For elderly people in long-term care, high-dosage flu vaccines seem to produce better antibody responses against the flu virus compared to standard vaccines, MedPage Today reported.
High-dose vaccines were approved for healthy people over the age of 65 in 2009, but researchers from the University of Pittsburgh wanted to test whether they could also be effective in an older population.
For their study, researchers recruited 205 people, between the ages of 86 and 87, who were residents of long-term care facilities in Pittsburgh.
After the first flu season, the researchers reported that people receiving the higher-dose vaccine showed significantly greater antibody responses to all three strains of the flu virus represented in the vaccine, compared to those receiving the standard dose vaccine.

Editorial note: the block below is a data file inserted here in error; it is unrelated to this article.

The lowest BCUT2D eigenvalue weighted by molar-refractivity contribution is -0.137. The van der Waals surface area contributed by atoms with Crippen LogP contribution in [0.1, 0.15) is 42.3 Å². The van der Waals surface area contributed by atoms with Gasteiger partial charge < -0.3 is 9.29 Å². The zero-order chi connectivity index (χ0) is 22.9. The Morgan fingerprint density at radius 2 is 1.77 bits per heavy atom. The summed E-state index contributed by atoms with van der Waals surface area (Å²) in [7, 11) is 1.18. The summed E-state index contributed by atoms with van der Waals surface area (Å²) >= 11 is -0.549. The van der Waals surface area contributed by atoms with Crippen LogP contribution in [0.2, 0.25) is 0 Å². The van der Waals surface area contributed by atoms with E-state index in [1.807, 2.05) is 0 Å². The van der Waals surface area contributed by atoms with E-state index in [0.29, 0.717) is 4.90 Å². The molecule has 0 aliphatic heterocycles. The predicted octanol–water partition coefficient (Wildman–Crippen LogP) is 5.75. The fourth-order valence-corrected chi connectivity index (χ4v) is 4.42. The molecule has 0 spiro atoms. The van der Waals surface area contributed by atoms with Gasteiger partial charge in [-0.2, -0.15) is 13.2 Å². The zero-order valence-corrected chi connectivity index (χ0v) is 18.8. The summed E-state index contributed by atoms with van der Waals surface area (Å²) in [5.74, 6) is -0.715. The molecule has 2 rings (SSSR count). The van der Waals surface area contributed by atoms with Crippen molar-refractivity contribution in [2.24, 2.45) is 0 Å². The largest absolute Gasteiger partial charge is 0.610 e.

During the second year of testing, the high-dose vaccine created better antibody responses for two strains of the flu in the vaccine – though not for the H1N1 strain. According to study author Dr. Richard Zimmerman, of the University of Pittsburgh, this may have been because some participants had already been vaccinated against H1N1 the previous year.
However, while high-dosage vaccines did improve antibody responses in participants, it remains unclear whether this resulted in better protection against the virus. Researchers are optimistic that further research will solidify their findings.
"A lot of us thought that in this population that vaccine wouldn't work -- that they were so old and so debilitated that increasing the dose of vaccine wouldn't even give them greater antibody titers," Zimmerman said.